Buster had spent most of his young life all alone, chained up outside, through every type of weather. The little dog’s back was covered with bald patches, and because his owner hadn’t bothered to loosen the chain that was wrapped around his neck as he grew, it had become deeply embedded in his skin—leaving a raw, infected and extremely painful wound.
But one day, Buster’s life changed forever: His owner gave him to PETA.
Buster will never spend another lonely night on a chain. But countless other dogs are still out there, tethered in backyards across the country. This January—Unchain a Dog Month—they’re depending on us to do more than just shake our heads and say, “How sad.” They need us to step up, speak up and help them.
If you see a chained dog in immediate danger—one who is very thin, ill or injured or lacks adequate shelter, food or water—or if chaining is illegal in your area, please call police and/or animal control officials immediately. Don’t ever assume someone else will take action—you may be the dog’s only hope.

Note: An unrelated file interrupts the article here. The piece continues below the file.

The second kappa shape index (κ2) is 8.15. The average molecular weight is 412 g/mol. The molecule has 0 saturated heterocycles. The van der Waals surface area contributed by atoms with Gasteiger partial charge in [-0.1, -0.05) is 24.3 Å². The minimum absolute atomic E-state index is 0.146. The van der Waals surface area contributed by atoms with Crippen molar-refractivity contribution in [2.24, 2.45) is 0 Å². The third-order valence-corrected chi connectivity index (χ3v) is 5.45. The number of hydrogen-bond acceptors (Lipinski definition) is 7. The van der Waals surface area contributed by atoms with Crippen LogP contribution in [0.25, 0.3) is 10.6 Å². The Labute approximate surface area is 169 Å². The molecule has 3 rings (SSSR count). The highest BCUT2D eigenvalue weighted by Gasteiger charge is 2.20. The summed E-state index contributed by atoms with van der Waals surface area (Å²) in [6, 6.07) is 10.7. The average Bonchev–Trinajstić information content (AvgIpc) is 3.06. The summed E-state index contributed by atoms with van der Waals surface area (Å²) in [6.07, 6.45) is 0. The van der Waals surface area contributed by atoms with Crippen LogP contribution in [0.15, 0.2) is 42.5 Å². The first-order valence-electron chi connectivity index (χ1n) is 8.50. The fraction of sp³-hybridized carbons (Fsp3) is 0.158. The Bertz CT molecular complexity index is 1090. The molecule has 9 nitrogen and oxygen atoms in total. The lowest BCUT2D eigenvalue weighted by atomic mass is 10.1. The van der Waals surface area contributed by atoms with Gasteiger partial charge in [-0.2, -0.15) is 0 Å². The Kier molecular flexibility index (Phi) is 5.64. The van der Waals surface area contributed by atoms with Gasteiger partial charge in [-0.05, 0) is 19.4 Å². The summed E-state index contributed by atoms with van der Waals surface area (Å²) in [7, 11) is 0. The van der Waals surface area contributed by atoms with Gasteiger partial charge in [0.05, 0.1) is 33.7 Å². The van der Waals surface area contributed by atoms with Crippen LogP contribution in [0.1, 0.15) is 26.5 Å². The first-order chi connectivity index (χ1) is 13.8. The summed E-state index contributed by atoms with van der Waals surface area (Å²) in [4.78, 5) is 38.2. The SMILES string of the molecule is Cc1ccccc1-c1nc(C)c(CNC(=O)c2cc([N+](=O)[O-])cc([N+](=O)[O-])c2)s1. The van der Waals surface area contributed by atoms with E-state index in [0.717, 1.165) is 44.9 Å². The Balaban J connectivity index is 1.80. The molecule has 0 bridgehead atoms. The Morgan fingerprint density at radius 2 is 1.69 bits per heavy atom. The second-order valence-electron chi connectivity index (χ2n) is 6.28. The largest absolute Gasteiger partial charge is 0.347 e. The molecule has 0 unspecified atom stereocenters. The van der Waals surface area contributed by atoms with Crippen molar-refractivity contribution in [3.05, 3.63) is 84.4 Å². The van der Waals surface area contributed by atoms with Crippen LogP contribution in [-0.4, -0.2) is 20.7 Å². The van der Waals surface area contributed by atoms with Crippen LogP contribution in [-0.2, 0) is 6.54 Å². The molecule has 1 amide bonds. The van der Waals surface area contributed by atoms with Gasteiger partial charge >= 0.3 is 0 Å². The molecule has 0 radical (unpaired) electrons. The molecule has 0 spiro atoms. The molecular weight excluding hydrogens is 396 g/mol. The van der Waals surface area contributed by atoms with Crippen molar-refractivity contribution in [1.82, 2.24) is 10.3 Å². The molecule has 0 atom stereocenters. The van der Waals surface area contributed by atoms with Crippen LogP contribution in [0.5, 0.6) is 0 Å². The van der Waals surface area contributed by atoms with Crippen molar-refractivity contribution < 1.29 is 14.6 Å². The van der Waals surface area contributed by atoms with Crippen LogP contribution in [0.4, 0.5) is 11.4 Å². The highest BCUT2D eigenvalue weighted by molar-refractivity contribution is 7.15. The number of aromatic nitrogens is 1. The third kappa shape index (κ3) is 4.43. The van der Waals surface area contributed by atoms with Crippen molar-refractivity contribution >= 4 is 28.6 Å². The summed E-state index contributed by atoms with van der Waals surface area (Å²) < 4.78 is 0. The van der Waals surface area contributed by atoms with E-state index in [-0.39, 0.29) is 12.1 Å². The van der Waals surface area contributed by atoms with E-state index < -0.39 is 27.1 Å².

Many chained dogs’ living conditions are miserable but not illegal. Our best hope of helping them is to get anti-chaining legislation passed. If chaining isn’t already illegal in your community, please write, call or meet with your elected representatives to encourage them to join the more than 280 communities across the U.S. that have banned or restricted dog chaining.
We can also make a difference for individual chained dogs right now, by working with their owners to improve their living conditions. Offer to take dogs for walks, ask if you can give them toys or treats, and politely share with the owners that you recently learned that dogs who live outdoors in the cold need extra food and a sturdy doghouse elevated off the ground, stuffed with straw and with a flap over the entrance. There are countless ways to help.
Many dogs’ lives have been improved or changed completely because someone cared enough to get involved.
Every dog deserves to know that kind of love. By getting involved, we can make that possible for other dogs like Buster, right in our own communities.
Lindsay Pollard-Post is a senior writer for the PETA Foundation.
Print Headline: Ch-ch-changes and chains